Last man standing

Chester Pitts should receive some kind of award – for toughness, resiliency, durability, call it what you will, but the three-year offensive lineman is one sturdy fellow.


Pitts stands alone on the Texans squad as having played every snap on offense since the team's inception three years ago. Translation: 2,284 plays, including 441 so far in 2004.

That's pretty darn impressive.

The Texans 2002 second-rounder has started all 39 games in the Houston's three-year history, taking over the challenging post at left tackle as a rookie and now transitioning into the left guard position, where he's part of the most cohesive offensive line the Texans have put together yet.

How has Pitts kept himself healthy and strong for such an impressively stable stretch?

"I'm lucky," Pitts smiled. "(Zach) Wiegert says I'm built like a box, and how can you hurt a box?"

At 6-4, 329 pounds, Pitts is no box, and he's getting a chance to show even more athletic ability in his new role.

At left guard, Pitts is right in the heart of the action, where the defenders rush full throttle, head-on. The quick tempo has helped him better learn to use crafty technique to win matchups rather than raw athleticism.

"I think he's gotten a lot better," head coach Dom Capers said. "It's forced him to play with his hands inside and use better technique where when Chester first got here, his technique, when he was outside, was to hold on for dear life. You can't use your strength and power so he understands leverage more now and keeps his hands inside. And he certainly does have the strength."

Pitts started his very first NFL game at the left tackle position, a critical protection post that must keep the quarterback's blind side clean. It was a huge undertaking for a rookie, especially since Pitts didn't even play his first down of football until he walked on with the San Diego State football team, where he didn't allow a sack at left tackle his senior year.

With just three seasons of football experience under his belt, Pitts joined Houston and has been a huge asset to the team's offense since day one, proving that his intelligence and natural talent has only just been tapped into.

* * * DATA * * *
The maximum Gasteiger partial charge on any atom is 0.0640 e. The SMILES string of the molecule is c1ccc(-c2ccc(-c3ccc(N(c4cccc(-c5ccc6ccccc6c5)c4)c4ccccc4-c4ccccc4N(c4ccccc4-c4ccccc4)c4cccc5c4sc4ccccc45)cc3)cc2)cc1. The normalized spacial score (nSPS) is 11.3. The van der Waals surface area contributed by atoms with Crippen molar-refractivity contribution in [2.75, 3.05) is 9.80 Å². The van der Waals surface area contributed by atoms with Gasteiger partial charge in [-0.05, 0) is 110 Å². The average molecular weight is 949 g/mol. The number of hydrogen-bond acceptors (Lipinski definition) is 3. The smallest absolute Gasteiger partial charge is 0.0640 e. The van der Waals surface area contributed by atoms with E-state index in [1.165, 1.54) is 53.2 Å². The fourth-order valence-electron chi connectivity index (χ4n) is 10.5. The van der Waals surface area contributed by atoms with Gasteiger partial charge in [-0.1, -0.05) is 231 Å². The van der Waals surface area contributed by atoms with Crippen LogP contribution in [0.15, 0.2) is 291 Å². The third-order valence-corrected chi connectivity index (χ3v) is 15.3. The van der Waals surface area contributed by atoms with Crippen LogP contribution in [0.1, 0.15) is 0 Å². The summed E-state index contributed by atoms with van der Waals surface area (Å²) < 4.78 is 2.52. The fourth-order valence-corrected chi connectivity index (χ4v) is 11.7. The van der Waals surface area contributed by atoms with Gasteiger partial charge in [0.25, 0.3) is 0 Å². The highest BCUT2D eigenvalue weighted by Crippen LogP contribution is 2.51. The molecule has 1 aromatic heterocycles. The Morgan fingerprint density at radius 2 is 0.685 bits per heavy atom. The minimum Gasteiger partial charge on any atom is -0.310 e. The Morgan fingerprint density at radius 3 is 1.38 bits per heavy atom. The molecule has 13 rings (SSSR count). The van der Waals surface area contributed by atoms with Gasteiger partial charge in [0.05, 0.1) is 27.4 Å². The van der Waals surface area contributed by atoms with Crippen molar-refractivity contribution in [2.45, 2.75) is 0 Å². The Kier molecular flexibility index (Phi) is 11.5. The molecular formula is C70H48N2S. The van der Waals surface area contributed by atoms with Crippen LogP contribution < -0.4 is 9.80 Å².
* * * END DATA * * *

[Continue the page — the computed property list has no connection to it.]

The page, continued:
Now at guard, the Texans coaching staff believes he can show even more growth and value.

"I think that Chester is a natural left guard because he's got the body type; he's got the athletic ability; he's got the intelligence," Capers said. "I liked what Chester did for us at tackle, but I think he has a chance to be an outstanding guard."

So far this season, Pitts and the rest of the offensive line have helped pave the way for the Texans ground attack and have played a crucial role in establishing solid pass protection to give the Texans sixth-ranked passing unit time to do some serious damage.

Overall, Houston's offense has improved from a 31 st offensive ranking last season, to eighth in the NFL in 2004. With Pitts now at guard, Seth Wand taking over the reins at left tackle, the addition of mammoth right tackle Todd Wade and veteran returners Steve McKinney and Wiegert, the line is starting to click.

"I think our line is developing some real cohesiveness and confidence in each other," Capers said. "That's what really good lines have is when they know what the other guys are doing. More than any other position, there has to be a cohesion, like putting on a glove, with the offensive line."


The unit has also improved dramatically in preventing sacks since the Texans inaugural season. Last week against the Jaguars, Pitts and his offensive line teammates didn't allow a sack for the second time this season (last vs. Raiders).

"That's what every offensive line strives for, to play every game and not have a sack," Pitts said. "That's really big and that's a goal every week."

It's a hard challenge to fulfill each week, but the boys get some extra motivation from their signal caller – David Carr.

"No sacks and we win, he (Carr) takes us out for a steak dinner."

Last night, the group savored every minute of their juicy steaks and no-sack performance. It was their second outing of the season, and if Pitts has it his way, they'll be plenty more of those bonding dinners to come.

But Pitts doesn't need a 22-ounce ribeye dangled in front of him as incentive. He'll line up and play his heart out any time, any place, in any position with any ailment.

"I've been blessed," Pitts said about his young career. "I like playing and it's going to take a whole lot to keep me from playing. I guess it's just part of the job. You're supposed to play with a little ding or some hurt. It's part of the game.

"I'm like a ball. I just keep rollin'."

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